Priyanka Pani , The Hindu Businessline
Mumbai, August 10, 2013
Ishaq Rawuther was very disappointed with his ‘Id’ shopping.
The malls and supermarkets, which were doling out usual offers during the month-long fasting festival as part of their regular sale period, hardly had any merchandise or product to offer that was related to the festival.
“I could not find a nice pair of pathan suit at any of the malls. Finally, I got it stitched,” said Rawuther, a resident of Kalamboli in Navi Mumbai.
Ramzan, the holy fasting month of the Muslim community, has somehow failed to attract the attention of retailers and consumer goods companies.
A few retailers such as Kishore Biyani-owned Future Group, a pioneer in driving occasion- and festival-led sales, have not missed this opportunity. Some malls conduct events such as ‘qawali nights’ or ‘sufi evenings’ to attract shoppers from this community. Devendra Chawla, President, Food Bazaar, the supermarket division of Future Group, says the company has always believed in every festival and Id is no different.
But many retailers, including Shoppers Stop, refused to comment on why there were no special offers for Id.
Traditionally, the beginning of the holy month sees a jump in the sales of food items, garments, footwear, accessories, electronics and gold jewellery. But most of the offers are from unorganised retailers.
Dev Jyotula, Centre Manager at Mumbai-based Korum Mall, says, “Id falls under the regular sale period and hence it can be a reason why retailers don’t promote it as Id sales. However, it is a good idea. We have started celebrating this festival in malls from last year and it has contributed to higher sales.”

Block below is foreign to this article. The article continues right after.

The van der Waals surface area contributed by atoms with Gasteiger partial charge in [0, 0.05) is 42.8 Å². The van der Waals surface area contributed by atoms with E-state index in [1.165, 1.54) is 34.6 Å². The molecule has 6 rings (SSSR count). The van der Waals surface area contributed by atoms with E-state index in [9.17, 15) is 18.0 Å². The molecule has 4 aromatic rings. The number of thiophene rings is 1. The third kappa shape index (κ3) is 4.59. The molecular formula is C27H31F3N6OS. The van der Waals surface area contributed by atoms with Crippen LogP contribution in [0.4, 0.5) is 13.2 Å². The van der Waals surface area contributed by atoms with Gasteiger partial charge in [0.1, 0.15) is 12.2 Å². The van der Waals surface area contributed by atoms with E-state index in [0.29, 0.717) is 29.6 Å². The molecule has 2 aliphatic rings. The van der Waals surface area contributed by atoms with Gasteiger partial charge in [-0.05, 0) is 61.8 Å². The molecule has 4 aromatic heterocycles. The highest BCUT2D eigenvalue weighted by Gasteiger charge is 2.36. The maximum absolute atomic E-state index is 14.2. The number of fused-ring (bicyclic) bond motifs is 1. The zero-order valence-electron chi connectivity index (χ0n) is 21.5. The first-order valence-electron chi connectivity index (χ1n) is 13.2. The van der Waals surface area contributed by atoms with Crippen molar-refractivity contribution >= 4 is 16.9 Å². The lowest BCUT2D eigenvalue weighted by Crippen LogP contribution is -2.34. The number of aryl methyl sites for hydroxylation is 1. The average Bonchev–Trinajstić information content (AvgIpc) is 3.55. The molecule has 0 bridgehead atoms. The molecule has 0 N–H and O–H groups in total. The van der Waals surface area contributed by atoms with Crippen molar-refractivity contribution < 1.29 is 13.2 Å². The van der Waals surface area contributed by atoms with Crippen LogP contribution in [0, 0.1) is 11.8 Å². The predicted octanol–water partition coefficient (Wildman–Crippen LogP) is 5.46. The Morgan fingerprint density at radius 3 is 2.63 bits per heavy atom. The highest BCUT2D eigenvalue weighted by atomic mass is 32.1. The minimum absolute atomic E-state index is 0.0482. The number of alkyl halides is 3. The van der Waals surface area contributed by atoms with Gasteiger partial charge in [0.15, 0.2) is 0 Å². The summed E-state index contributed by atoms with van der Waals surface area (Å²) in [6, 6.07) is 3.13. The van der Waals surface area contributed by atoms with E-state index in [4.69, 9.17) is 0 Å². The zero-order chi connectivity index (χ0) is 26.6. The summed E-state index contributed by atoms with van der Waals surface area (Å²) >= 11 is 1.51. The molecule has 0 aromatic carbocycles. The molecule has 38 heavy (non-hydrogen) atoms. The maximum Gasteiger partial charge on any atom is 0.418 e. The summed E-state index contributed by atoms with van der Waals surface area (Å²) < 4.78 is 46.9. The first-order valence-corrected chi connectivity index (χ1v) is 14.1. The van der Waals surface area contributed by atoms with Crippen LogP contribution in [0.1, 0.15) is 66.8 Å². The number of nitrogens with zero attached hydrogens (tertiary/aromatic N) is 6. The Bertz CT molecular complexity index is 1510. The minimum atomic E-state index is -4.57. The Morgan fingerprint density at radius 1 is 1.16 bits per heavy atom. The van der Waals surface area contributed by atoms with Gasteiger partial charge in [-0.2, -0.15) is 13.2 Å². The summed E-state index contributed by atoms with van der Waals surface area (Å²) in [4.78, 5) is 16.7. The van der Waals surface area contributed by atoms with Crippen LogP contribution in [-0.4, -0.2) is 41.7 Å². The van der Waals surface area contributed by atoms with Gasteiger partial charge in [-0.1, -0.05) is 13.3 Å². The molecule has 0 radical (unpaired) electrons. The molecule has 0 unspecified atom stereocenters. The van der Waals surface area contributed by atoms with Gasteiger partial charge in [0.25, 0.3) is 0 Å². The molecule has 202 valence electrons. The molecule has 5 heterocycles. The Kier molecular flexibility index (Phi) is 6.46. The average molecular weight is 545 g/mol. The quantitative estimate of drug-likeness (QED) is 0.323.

Several marketers and research firms feel that a festival is always an opportunity but retailers have limited themselves to a few occasions such as Diwali and Christmas. About 83 per cent of the population is Hindu. And Christmas leads up to New Year celebrations.
SHIFT IN STRATEGY
“Marketers go by numbers and not sentiments. However, with the new generation, this opportunity (Id) can be tapped into,” says independent marketing consultant Harish Bijoor. Citing an example from the US market, Bijoor says that retailers in that market are evolving and shifting their strategy of celebrating holidays and not religious occasions. “India should also follow the same.”
Devangshu Dutta of marketing research firm Third Eyesight says many retailers do have offers in markets with higher concentration of Muslims like Kerala, Hyderabad or Lucknow.
“Many paint India as a religious country, but actually it is a pragmatic country. It goes by numbers.”